We've learned a lot by working 1-on-1 with teachers to use ThinkBlocks in the classroom. Here's six pointers:
  1. Don't think of ThinkBlocks as blocks, think of each ThinkBlock as an idea.
  2. There is no wrong way to use ThinkBlocks...but we have found that ONE idea per block is good advice. (ie, don't write a bunch of ideas on a single block. 1 block = 1 idea)
  3. ThinkBlocks were designed to teach the four universal Patterns of Thinking. Pay attention to the four basic features of ThinkBlocks (ignore everything else).
    1. ThinkBlocks are dry eraseable so you can write on them and distinguish them from other blocks or things (Distinction making)
    2. ThinkBlocks are magnetic so you can relate one idea to another (Relationships)
    3. ThinkBlocks are nestable so you can build ideas by thinking about their parts (Systems)
    4. ThinkBlocks have a reflective side which you can use to take perspectives (Perspective taking)
  4. Don't try to do all of the Patterns of Thinking at once. Start with one (Distinction making is easy) and then move on to part-whole. Once you have gotten comfortable using one of the Patterns of Thinking you can begin to integrate two or more.
  5. Remember that the unique design of ThinkBlocks makes it so you will be learning thinking skills just by playing with them. Play freely and have fun exploring the world of ideas...
  6. When teachers first see ThinkBlocks they are like nothing they have ever seen so they begin to get anxious. Many teachers think that there is some "right way" to use them. There isn't. Remember that ThinkBlocks are no different than sugar packets or any other tactile manipulative. The only difference is that they are designed to teach four universal Patterns of Thinking that you are already using all the time whenever you or your students are thinking about any subject or topic. So, when you feel yourself getting anxious, just remember, you wouldn't get anxious using post-it notes, marbles or sugar packets!

ThinkBlocks: A revolutionary new twist on sugar packets

When thoughts are inside our head, they risk being entangled with other thoughts, its hard to make sense of them, and to think and communicate clearly. For centuries, teachers have used “tactile manipulatives” to represent ideas: marbles, Cheerios, flash cards, index cards, letter blocks, post it notes, or even sugar packets!

ThinkBlocks are like sugar packets and other tactile manipulatives but with a revolutionary new twist. Unlike marbles, Cheerios, Post-it notes, index cards, and sugar packets, ThinkBlocks incorporate four universal Patterns of Thinking into their unique design. The result is an easy-to-use tactile manipulative that facilitates better thinking about any subject by any age learner. Read more to find out five ways that ThinkBlocks are similar to and different from sugar packets!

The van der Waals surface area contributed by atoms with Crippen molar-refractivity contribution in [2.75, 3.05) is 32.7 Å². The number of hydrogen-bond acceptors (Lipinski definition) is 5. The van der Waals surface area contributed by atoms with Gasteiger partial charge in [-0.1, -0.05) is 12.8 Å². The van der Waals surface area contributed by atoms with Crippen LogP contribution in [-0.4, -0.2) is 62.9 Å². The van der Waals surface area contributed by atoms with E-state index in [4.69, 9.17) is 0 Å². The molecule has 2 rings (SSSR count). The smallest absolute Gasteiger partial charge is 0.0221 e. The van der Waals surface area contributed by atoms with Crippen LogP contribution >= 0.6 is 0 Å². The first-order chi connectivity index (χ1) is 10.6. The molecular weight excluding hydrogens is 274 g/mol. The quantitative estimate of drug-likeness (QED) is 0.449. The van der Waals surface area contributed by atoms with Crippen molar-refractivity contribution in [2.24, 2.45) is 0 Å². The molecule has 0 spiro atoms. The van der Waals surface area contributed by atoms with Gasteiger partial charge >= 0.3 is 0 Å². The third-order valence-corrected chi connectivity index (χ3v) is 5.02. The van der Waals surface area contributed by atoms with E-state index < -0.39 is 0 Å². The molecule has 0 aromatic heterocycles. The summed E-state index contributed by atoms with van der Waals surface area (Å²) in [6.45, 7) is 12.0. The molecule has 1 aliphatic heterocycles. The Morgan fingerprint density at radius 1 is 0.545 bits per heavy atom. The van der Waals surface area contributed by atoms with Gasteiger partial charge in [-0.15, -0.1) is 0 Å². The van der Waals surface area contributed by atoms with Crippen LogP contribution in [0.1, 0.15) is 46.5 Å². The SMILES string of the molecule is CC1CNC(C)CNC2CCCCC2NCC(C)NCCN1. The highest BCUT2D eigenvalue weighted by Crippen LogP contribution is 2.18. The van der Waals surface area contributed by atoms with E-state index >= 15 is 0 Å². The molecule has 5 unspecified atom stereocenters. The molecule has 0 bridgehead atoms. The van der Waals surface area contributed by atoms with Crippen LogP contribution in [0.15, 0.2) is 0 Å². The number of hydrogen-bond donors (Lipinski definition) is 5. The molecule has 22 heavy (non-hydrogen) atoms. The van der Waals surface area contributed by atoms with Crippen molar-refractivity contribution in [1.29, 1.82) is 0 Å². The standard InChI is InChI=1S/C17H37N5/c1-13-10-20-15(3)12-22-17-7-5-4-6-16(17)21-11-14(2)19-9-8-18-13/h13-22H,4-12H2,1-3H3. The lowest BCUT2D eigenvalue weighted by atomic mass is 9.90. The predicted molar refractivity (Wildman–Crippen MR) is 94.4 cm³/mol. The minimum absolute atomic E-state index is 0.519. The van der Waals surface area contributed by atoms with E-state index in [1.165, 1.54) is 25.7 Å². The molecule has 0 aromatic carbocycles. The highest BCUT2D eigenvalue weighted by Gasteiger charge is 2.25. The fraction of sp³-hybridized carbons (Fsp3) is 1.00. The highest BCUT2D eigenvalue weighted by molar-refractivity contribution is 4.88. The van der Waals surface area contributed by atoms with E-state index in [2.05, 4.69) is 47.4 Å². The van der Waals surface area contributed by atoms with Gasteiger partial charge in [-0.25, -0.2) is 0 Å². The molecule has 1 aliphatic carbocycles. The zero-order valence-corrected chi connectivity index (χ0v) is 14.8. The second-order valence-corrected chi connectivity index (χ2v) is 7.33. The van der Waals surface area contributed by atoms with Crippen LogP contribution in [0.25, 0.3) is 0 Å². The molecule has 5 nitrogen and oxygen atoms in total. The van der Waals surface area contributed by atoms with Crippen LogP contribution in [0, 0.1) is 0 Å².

#1 MAKE DISTINCTIONS

external image sp1.png
Similarity: You can use both to represent any idea in a tactile way and distinguish that idea from other ideas.
Difference: Sugar packets are hard to write on, erase and reuse.



#2 ORGANIZE SYSTEMS

external image sps2_1.png
Similarity: You can use both to model the parts of of a whole.
Difference: It is hard to stuff one sugar packet inside of another, never mind 2 or more; whereas ThinkBlocks remind you about the part-whole structure of thinking.



#3 RECOGNIZE RELATIONSHIPS

external image spr.png

Similarity: You can use both to think about relationships between and among ideas.
Difference: Because sugar packets are not magnetic like ThinkBlocks are, they don't remind you to think about how one idea is connected to another.


#4 TAKE PERSPECTIVES

external image spp.png

Similarity: You can use both to take different perspectives on any idea or thing.
Difference: Sugar packets don't have a reflective side that reminds you of the importance of perspective. ThinkBlocks do.



#5 PATTERNS OF THINKING INSIDE

external image sp5_1.png

Similarity: Both are universal.
Difference: Whereas sugar packets are universal to restaurant tables everywhere, the unique design of ThinkBlocks is based on four Patterns of Thinking that are universal to how all people build, change, and understand ideas, mental models, and even mindsets and worldviews.



Need more help?

Go here to see other resources or contact us about personalized support.

See also:

You may also want to watch the guided tour with Dr. Laura Colosi. Or go to our YouTube Channel to see 100s of videos from every subject and grade...

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Have Fun!